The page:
Anne White

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Anne White
Anne White at Wimbledon 1986.jpg
White at Wimbledon 1986
Country  United States
Residence Los Angeles, California, U.S.
Born (1961-09-28) September 28, 1961 (age 52)
Charleston, West Virginia, U.S.
Height 1.80 m (5 ft 11 in)
Plays Right-handed
Singles
Career record 109–115
Career titles 1
Highest ranking No. 19
Grand Slam Singles results
Australian Open 2R (1981 1983)
French Open 4R (1984)
Wimbledon 3R (1982)
US Open 4R (1983)
Doubles
Career record 136–108
Career titles 8
Highest ranking No. 9

Anne White (born September 28, 1961) is a former professional United States tennis player from Charleston, West Virginia. She is most famous for wearing a white body suit at Wimbledon in 1985.[1][2]

Early life[edit]

White attended John Adams Junior High School.[3] She then graduated from George Washington High School in Charleston, West Virginia, and went on to become a two-time All-American tennis player at the University of Southern California.[4]

Family background[edit]

Anne's father, Pete White, played basketball for Clendenin High School.[3]

Wimbledon 1985[edit]

White, who was playing fifth seed Pam Shriver in the first round at Wimbledon in 1985 on an outer court, warmed up in a tracksuit. When she took the tracksuit off to start play, she revealed that she was wearing a white, one-piece, lycra body suit, which attracted a lot of attention from the crowd and the photographers. With the match tied at one set all, play was stopped for the day because of bad light, and the umpire, Alan Mills, told her to wear more appropriate clothing the next day. She did so, and lost the third set, but the incident was widely reported.[5][6][7] She was later quoted as saying, "I had no idea it would be so controversial."[8]

Results[edit]

White won her only singles title at Phoenix, Arizona on March 9, 1987, beating the top seeded Dianne Balestrat in the final.[9] She reached the semifinals of the women's doubles in the 1984 U.S. Open and in 1985 in the French Open. She claimed that her career earnings were more than a million dollars.[3]

Grand Slam singles tournament timeline[edit]

Tournament 1980 1981 1982 1983 1984 1985 1986 1987 Career SR
Australian Open A 2R 1R 2R 1R A NH A 0 / 4
French Open A 3R 3R 3R 4R 3R 1R A 0 / 6
Wimbledon A 1R 3R 2R 1R 1R 1R 2R 0 / 7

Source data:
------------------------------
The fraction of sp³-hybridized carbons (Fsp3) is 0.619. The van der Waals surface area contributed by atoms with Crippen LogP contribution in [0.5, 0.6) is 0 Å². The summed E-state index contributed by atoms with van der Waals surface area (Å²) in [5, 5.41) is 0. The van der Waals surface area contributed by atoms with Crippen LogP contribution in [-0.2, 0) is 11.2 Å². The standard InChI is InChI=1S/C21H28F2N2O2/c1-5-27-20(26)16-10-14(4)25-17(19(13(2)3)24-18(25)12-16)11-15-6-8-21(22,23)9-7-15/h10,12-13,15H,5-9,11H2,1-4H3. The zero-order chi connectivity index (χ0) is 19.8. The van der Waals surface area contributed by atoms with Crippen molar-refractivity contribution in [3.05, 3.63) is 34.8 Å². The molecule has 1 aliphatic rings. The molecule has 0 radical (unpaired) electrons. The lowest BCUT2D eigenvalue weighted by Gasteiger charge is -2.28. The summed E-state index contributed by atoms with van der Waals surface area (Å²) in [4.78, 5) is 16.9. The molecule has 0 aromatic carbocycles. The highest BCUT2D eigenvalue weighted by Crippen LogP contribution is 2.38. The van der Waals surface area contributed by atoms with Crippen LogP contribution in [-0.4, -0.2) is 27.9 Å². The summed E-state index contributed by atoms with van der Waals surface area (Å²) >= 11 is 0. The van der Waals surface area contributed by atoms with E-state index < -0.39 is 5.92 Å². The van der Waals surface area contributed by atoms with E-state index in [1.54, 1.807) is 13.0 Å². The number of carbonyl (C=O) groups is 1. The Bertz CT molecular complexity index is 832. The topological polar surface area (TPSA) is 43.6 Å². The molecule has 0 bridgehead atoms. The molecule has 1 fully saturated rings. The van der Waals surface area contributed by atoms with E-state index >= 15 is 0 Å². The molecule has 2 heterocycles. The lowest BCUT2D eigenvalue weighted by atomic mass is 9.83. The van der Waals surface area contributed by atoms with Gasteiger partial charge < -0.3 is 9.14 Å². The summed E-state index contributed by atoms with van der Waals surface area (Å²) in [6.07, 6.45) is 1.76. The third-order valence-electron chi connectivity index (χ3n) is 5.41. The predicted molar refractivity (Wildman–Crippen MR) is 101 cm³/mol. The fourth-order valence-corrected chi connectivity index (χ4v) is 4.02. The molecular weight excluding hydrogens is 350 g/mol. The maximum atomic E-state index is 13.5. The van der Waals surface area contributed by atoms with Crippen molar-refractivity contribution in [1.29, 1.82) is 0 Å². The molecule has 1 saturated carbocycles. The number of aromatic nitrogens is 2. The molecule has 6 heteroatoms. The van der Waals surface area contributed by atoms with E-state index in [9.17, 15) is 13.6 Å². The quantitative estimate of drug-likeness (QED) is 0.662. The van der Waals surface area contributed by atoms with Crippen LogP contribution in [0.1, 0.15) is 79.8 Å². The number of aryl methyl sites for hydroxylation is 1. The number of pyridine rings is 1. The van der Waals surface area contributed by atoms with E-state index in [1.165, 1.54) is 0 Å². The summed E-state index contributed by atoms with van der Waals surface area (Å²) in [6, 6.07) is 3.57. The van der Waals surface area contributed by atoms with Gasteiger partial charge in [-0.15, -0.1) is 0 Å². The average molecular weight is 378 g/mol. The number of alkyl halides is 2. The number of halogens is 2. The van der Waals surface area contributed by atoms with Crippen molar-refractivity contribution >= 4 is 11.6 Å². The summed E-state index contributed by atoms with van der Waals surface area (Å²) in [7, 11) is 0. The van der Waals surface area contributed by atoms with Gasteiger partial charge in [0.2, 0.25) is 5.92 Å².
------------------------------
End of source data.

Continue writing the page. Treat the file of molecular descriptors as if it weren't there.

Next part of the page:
U.S. Open 2R 2R 2R 4R 3R 3R 1R 1R 0 / 8
SR 0 / 1 0 / 4 0 / 4 0 / 4 0 / 4 0 / 3 0 / 3 0 / 2 0 / 25

NH = tournament not held.

A = did not participate in the tournament.

SR = the ratio of the number of Grand Slam singles tournaments won to the number of those tournaments played.

External links[edit]

References[edit]

  1. ^ Spurr, Linda (1998-06-19). "Women's fashion hits the courts". BBC News. BBC. Retrieved 2008-04-24. 
  2. ^ Atkin, Ronald. "Fashion at Wimbledon". Event Guide - History - Other Features. All England Lawn Tennis Club. 
  3. ^ a b c Simms, J.T. (1999-07-06). "Women have long sports history". Daily Mail. Archived from the original on 2008-06-15. Retrieved 2008-04-24. 
  4. ^ WVSPN.com Staff (2001-04-24). "WVSPN Hall of Fame - Anne White" (pdf). West Virginia Sports on the Net. WVSPN.com. Retrieved 2008-04-24. 
  5. ^ Crawford, Sue (2001-06-01). "Centre caught; Mink Skirts to Purple Knickers .. The Girls Who". Sunday Mirror. Retrieved 2008-04-24. 
  6. ^ Elliott, Josh (2000-07-31). "Anne White With an unintentional fashion statement, she left her mark on tennis". SI Vault. Time Inc. Archived from the original on 9 May 2008. Retrieved 2008-04-24. 
  7. ^ Henderson, Jon (2002-06-09). "Too Sexy for the All England Club". Observer Sport Monthly. Guardian News and Media Limited. Archived from the original on 16 May 2008. Retrieved 2008-04-24. 
  8. ^ Graham, Janet (May 2003). "What Ever Happened to Anne White and the Original Catsuit". Tennis Life Magazine. Archived from the original on 2007-10-30. Retrieved 2008-04-24. 
  9. ^ "Phoenix, Arizona". Women's Tennis Archives. Tennis Corner. Retrieved 2008-04-24.